Amsterdam (NL), 2001
1 November 2001 | Publications
Rietlanden published in de Architect
Vision & Research | Living cities
"each new design offers the opportunity to rethink every facet of life"
The Panama junction in Amsterdam’s eastern port area is a compilation of all possible forms of infrastructure interwoven together. There are trams, motorways, trains, bicyclists and pedestrians. And bees – in a work of art by artist Frank Mandersloot that stands proud in the middle of this hectic space. The Panama junction is the eastern access point to the port area and the city centre.
Five residential towers mark this junction like mobile robot heads or metal sentries. Their utilitarian exteriors tie in playfully with the port’s proximity. At a glance, they appear to be a group of individuals with eyes and ears. From a distance they appear to be a collective, but up close they reveal different, contradictory characteristics. Each part of the building seems to want something different, and the buildings seldom agree with each other either. Their aluminium façades conceal a vast diversity of residences: the homes are high, low, big, small, complex and beautiful. There are homes with and without an entryway, or with an unusually big hall. Each home has a different kind of outdoor area in the form of an unusual balcony, a loggia, a terrace, a sun porch, a winter garden or any one of a thousand other possible outdoor access points. It seems as though each home fought as hard as it could until it had conquered its own personal ideal position in the complex.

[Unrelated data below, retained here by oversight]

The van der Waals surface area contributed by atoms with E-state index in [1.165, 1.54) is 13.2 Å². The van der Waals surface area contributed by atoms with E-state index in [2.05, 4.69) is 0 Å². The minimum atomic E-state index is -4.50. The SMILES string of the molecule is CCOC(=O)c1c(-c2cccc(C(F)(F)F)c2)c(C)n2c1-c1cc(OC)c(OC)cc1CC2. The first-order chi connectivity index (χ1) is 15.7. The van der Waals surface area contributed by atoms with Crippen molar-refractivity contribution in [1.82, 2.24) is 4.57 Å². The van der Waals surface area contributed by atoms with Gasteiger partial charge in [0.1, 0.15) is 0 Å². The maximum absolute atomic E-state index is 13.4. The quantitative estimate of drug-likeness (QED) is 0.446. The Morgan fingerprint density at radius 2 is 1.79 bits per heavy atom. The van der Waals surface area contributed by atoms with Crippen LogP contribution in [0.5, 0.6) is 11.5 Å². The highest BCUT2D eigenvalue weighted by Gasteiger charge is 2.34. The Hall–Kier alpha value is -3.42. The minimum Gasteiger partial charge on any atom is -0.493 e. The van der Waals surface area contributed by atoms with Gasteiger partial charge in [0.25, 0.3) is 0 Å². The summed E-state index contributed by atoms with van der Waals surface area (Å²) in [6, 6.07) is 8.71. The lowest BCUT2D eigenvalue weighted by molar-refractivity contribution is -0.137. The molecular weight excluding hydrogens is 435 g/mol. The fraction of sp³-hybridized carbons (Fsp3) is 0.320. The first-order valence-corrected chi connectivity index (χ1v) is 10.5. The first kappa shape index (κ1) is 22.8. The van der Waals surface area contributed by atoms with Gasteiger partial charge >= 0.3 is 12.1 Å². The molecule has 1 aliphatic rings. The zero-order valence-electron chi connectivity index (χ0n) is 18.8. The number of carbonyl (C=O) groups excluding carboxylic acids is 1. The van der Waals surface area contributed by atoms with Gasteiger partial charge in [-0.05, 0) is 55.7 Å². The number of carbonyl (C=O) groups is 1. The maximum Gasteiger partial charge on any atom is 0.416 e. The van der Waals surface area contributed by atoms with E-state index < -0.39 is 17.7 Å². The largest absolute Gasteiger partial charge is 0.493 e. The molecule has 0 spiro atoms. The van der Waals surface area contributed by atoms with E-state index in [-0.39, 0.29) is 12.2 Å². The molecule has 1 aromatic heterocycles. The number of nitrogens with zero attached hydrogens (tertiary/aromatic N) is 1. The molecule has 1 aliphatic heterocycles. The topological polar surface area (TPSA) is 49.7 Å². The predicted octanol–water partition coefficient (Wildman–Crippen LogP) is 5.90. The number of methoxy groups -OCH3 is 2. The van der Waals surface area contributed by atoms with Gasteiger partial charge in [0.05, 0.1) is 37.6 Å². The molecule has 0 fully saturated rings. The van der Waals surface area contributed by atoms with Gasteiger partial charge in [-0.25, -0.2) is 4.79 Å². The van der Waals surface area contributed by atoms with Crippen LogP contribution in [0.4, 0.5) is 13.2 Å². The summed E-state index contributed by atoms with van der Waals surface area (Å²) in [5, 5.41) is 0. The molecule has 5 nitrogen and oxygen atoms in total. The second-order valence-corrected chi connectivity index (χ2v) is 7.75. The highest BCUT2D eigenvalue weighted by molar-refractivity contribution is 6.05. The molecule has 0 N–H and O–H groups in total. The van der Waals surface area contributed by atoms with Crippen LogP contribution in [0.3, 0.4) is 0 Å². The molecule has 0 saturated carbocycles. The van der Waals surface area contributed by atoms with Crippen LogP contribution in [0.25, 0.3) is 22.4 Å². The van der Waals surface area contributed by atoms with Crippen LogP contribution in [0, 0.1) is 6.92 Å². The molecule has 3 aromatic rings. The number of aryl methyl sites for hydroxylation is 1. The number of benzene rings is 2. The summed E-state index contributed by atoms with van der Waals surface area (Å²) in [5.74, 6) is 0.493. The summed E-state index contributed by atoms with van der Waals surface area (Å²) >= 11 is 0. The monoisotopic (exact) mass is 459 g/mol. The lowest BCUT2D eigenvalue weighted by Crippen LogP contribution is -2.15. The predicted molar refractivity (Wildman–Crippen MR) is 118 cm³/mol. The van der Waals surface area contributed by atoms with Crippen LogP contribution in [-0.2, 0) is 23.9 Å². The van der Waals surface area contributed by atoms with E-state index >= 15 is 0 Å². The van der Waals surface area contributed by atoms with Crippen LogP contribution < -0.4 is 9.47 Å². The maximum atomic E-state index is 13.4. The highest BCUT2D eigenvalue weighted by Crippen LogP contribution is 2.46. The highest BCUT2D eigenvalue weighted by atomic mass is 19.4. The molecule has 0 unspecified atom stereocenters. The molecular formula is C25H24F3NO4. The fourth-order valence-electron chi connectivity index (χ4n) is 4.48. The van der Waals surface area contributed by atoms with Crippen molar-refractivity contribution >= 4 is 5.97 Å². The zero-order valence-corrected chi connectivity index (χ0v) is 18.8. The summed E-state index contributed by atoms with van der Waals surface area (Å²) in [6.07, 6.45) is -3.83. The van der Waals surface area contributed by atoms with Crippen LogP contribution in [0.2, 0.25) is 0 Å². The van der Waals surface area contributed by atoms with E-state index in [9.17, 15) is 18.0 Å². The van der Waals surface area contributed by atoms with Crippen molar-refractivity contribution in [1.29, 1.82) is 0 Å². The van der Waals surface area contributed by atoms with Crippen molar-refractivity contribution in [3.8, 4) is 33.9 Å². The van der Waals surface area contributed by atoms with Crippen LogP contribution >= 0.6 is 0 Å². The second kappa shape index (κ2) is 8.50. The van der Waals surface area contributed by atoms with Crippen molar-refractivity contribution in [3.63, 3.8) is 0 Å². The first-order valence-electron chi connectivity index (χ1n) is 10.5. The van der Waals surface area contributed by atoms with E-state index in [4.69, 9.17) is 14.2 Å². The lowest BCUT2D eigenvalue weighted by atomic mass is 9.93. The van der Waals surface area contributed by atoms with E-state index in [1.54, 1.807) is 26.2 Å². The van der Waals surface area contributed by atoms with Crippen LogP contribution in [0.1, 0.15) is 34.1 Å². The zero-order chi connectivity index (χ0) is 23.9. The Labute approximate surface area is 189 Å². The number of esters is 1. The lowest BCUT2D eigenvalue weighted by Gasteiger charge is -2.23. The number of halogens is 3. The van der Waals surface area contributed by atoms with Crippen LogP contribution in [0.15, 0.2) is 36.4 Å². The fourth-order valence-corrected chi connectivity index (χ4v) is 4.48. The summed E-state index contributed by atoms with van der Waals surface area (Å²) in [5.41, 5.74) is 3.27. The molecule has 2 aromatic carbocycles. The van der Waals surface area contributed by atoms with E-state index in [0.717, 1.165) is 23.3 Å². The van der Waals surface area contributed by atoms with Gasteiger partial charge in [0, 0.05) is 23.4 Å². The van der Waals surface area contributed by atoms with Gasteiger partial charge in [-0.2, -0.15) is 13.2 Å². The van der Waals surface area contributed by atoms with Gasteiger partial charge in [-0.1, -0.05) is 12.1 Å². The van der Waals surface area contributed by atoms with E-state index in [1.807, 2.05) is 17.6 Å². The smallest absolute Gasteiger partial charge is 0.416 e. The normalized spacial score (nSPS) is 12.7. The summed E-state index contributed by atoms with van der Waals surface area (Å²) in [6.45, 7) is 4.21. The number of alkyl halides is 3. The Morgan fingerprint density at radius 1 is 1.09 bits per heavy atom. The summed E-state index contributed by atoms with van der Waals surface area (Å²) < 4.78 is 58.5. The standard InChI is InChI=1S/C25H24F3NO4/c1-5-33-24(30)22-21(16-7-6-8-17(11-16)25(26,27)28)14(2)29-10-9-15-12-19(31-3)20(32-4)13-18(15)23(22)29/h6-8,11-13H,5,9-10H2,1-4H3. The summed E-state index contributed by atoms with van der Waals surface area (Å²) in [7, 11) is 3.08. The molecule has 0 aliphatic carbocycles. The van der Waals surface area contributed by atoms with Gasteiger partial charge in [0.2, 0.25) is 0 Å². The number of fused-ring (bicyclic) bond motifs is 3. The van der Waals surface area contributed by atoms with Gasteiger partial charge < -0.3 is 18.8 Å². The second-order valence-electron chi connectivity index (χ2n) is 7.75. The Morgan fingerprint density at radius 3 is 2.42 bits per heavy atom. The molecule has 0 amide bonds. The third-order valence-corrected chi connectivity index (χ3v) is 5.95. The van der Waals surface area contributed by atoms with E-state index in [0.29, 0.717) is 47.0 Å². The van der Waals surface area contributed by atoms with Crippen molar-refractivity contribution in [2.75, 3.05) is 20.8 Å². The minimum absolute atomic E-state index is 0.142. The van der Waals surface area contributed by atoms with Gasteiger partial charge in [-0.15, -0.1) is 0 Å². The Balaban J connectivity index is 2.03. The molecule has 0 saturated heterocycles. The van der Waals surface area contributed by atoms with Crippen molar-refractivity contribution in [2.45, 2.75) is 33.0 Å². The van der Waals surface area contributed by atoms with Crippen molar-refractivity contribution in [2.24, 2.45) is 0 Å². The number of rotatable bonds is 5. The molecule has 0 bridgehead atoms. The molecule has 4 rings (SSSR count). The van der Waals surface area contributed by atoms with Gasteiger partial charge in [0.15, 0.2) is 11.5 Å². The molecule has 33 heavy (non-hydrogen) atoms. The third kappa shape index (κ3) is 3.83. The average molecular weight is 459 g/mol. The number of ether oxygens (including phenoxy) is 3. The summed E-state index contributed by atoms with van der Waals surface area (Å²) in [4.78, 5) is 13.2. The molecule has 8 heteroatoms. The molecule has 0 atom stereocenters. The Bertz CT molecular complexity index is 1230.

Underground, below the park is a half-sunken parking garage topped by a neighbourhood square. Business accommodations and building entrances are situated along the street and on this square. The square is a park venue for the local youth. At neighbourhood parties, there are contests and competitions, culminating in a barbecue.Related News & Media Download PDF